Cork Distance Week, Offering Of The Year Nominee

Torture. Confusion. Stress.

These are a few of the expectations that attract swimmers the world over to the Cork Distance Week led by Ned Denison.

The swimmers know they will be pushed, prodded and made uncomfortable. And they willingly come with smiles on the first day and smiles on the last. Cork Distance Week is among the nominees for the 2012 World Open Water Swimming Offering of the Year.

The new World Open Water Swimming Offering of the Year award is meant to identify products and services that (1) best support and assist open water swimmers achieve their goals, (2) are innovative, unique and beneficial to open water swimmers, race directors, coaches or administrators, and (3) have made the most positive impact on the world of open water swimming during the calendar year.

The nominations are meant to recognize some of the best and innovative commercial and free offerings that open water swimmers can enjoy.

Extreme swimmers, disabled swimmers, ice swimmers, marathon swimmers, professional swimmers, administrators, coaches, pilots, and swimmers from all walks of life have used, purchased and benefited from an increasingly number of products and services introduced over the few years.

The nomination of the Cork Distance Week reads,

"A tiny part of the world – Sandycove Island in Ireland – has become a must-do and must-see in the channel swimming world. Sandycove plays host to the Cork Distance Week, the absolutely most brutal, the most unforgiving, the downright dastardly difficult open water swimming camp in the world. Led by a mountain of a man who has pushed himself to the brink, the Cork Distance Week has a tremendous record of channel swimming success. Offered for an unbelievable reasonable price in elements that can be completely and thoroughly unreasonable, the Cork Distance Week prepares all-comers for anything and everything in the open water. For its 8-day high mileage of intense preparation, for its unyielding psychological and physiological stress that it offers, for its unequaled record of success, the Cork Distance Week by Ned Denison is a worthy nominee for the 2012 WOWSA Open Water Swimming Offering of the Year.."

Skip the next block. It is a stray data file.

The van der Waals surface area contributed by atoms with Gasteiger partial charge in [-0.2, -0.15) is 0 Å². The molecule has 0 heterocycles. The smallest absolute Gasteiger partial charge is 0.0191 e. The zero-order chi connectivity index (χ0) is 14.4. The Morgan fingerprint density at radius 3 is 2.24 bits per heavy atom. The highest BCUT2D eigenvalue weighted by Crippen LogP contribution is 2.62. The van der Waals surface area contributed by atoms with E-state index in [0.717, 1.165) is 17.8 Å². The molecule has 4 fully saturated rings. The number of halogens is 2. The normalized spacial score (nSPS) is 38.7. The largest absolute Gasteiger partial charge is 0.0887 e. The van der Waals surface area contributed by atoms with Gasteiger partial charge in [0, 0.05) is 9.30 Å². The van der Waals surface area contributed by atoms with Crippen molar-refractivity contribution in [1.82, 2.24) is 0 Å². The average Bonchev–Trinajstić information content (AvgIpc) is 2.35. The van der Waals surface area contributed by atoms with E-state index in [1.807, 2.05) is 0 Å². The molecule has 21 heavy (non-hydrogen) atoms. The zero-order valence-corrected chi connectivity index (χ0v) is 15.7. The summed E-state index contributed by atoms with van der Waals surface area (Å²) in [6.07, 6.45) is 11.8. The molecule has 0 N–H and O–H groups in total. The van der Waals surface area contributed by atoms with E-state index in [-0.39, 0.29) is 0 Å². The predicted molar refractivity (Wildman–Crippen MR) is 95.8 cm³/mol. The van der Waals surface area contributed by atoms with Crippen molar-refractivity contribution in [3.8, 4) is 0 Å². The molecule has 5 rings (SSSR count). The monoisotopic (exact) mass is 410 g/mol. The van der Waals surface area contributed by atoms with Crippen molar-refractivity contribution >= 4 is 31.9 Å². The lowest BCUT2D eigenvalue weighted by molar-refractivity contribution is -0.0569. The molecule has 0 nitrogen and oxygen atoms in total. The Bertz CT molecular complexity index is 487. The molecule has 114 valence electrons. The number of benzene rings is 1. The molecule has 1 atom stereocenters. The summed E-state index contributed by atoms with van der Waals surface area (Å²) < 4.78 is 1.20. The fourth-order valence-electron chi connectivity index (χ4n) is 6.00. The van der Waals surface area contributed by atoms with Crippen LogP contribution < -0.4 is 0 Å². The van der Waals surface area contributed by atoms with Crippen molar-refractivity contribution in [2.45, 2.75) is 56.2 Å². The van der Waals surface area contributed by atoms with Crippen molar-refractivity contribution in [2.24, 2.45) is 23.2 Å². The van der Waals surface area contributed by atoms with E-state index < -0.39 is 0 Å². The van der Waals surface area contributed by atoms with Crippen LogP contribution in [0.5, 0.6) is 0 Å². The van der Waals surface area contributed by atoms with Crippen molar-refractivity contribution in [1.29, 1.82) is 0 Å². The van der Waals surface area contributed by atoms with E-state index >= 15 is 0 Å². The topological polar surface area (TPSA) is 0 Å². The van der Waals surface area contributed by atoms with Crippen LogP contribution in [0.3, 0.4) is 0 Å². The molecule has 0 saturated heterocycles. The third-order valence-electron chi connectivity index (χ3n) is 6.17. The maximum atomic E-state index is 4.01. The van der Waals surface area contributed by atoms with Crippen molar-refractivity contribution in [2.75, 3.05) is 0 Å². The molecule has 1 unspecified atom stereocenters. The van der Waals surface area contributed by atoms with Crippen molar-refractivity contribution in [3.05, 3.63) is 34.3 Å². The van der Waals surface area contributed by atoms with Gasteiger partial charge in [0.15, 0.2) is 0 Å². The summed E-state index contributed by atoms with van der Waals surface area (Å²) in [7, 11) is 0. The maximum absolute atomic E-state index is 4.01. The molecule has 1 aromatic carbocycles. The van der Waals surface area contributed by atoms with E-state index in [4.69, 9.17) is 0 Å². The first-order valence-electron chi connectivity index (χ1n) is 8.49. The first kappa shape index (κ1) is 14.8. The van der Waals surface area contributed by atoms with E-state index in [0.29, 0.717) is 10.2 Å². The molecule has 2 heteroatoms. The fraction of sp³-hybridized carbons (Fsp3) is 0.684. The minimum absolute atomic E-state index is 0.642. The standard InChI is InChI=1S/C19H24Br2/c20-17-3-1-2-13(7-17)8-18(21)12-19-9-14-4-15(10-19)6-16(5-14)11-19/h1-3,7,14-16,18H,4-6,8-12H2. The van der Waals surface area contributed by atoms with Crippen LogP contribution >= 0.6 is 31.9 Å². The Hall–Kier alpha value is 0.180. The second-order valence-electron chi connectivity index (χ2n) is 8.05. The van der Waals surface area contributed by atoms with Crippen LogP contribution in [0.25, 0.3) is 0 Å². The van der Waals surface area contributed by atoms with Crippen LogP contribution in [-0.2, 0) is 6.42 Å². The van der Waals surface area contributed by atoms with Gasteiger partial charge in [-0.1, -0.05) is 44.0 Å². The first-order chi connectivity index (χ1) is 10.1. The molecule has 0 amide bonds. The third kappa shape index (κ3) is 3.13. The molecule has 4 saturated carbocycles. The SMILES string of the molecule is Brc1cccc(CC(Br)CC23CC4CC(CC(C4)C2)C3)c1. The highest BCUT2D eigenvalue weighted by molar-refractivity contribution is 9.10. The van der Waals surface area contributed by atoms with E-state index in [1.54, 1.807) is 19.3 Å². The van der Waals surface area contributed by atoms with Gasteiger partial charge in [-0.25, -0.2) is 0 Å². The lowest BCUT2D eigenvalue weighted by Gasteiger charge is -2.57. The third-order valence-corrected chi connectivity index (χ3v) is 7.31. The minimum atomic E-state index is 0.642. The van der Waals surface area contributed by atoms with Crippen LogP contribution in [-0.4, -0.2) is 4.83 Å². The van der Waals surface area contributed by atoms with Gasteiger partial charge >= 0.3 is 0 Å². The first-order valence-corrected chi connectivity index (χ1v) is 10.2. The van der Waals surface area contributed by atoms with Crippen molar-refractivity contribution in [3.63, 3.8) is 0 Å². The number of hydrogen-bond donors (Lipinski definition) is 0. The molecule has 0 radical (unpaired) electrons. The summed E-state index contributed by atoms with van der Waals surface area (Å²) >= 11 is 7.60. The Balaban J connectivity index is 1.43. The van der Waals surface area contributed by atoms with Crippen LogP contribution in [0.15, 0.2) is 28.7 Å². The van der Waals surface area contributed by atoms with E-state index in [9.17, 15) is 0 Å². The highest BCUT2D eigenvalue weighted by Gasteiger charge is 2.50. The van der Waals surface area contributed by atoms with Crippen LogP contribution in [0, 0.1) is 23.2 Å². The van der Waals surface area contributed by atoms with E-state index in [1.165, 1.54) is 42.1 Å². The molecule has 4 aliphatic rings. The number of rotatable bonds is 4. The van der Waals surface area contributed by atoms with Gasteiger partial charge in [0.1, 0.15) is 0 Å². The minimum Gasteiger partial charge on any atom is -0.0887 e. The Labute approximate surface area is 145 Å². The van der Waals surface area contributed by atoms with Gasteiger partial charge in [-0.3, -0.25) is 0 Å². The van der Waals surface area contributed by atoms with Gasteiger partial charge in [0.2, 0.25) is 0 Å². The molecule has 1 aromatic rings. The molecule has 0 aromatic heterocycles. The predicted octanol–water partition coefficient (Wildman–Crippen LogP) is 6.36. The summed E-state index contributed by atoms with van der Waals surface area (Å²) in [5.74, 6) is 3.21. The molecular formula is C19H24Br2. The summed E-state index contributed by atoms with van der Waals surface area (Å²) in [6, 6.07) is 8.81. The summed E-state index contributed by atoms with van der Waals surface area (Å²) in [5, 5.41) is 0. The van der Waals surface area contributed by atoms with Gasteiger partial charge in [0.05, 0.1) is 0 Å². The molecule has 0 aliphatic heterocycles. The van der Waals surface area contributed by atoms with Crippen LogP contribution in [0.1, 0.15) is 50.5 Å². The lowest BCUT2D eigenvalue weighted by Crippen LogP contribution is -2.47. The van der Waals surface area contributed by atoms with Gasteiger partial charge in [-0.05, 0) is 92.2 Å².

The 2012 World Open Water Swimming Offering of the Year
nominees are (listed in alphabetical order):

1. Big River Man by Martin Strel
2. Channel Swimmers’ Chat Group by Nick Adams
3. Cork Distance Week by Ned Denison
4. FINIS SwiMP3 X18 by John Mix
5. Foggle by Karen Smidt-Allard
6. In My Element by Theodore Yach
7. iSwimToo by Stephen Coulter
8. Marathon Swimmers Forum by Evan Morrison & Donal Buckley
9. Midmar Mile Facebook Integration by Wayne Riddin
10. Night Train Swimmers by Vito Bialla
11. Ocean Care Solutions by Ron Adley
12. Open Water Swimming Insurance by Travis England
13. Oceans Seven Project by Red Bull Media House
14. RC Helicam by Andrew Martens
15. SWIM Channel by Patrick Wrinkler
16. SwimIT by Rick Senn
17. SwimPhone by Club Assistant
18. SwimTrek by Simon Murie
19. TakeItLive by Chris Lundie
20. Toa o le Tai Program by Bruckner Chase
21. The Henley Swim by Tom Kean

 

Online voting will take place here at WOWSA until December 31st.

The Cork Distance Week is a marathon swimming preparation camp designed and led by International Marathon Swimming Hall of Fame Honour Administrator Ned Denison of Ireland. Held in Sandycove Island in Cork, Ireland as its base, the training camp lays the groundwork to high mileage and significant psychological stress with the goal to help its participants achieve their marathon swimming goals.

The 8-day training camp, renowned among Channel swimming aspirants, includes the Body Brain Confusion Swim where the training crews become all-caring and helpful.

In Sandycove Island, the waters are in the 10-13°C (50-55°F) range, rarely calm and the swimmers have just endured their toughest 8 days of cold open water training of their lives. They leave with a sense of confidence that can see them through their future plans.

This Body Brain Confusion Swim is held on the 8th day where a team of coaches (affectionately known as torturers) go out of their way to remove any mental comfort that the swimmers may be experiencing. The total amount of training time remains unknown, the swim course is never straight, the feeds remain infrequent as every possible irritation is tossed in the swimmer's way to prepare them to handle the unexpected during their Channel swims.

During the first 7 days, most English Channel aspirants will rest for their 6-hour qualifier and look for 15°C (59°F) calm waters - the first six hours of their planned marathon swim. On the last day in Cork, the swimmers qualify for the last 6 hours of their planned marathon swim with the Body Brain Confusion Swim.

Copyright © 2012 by Open Water Source

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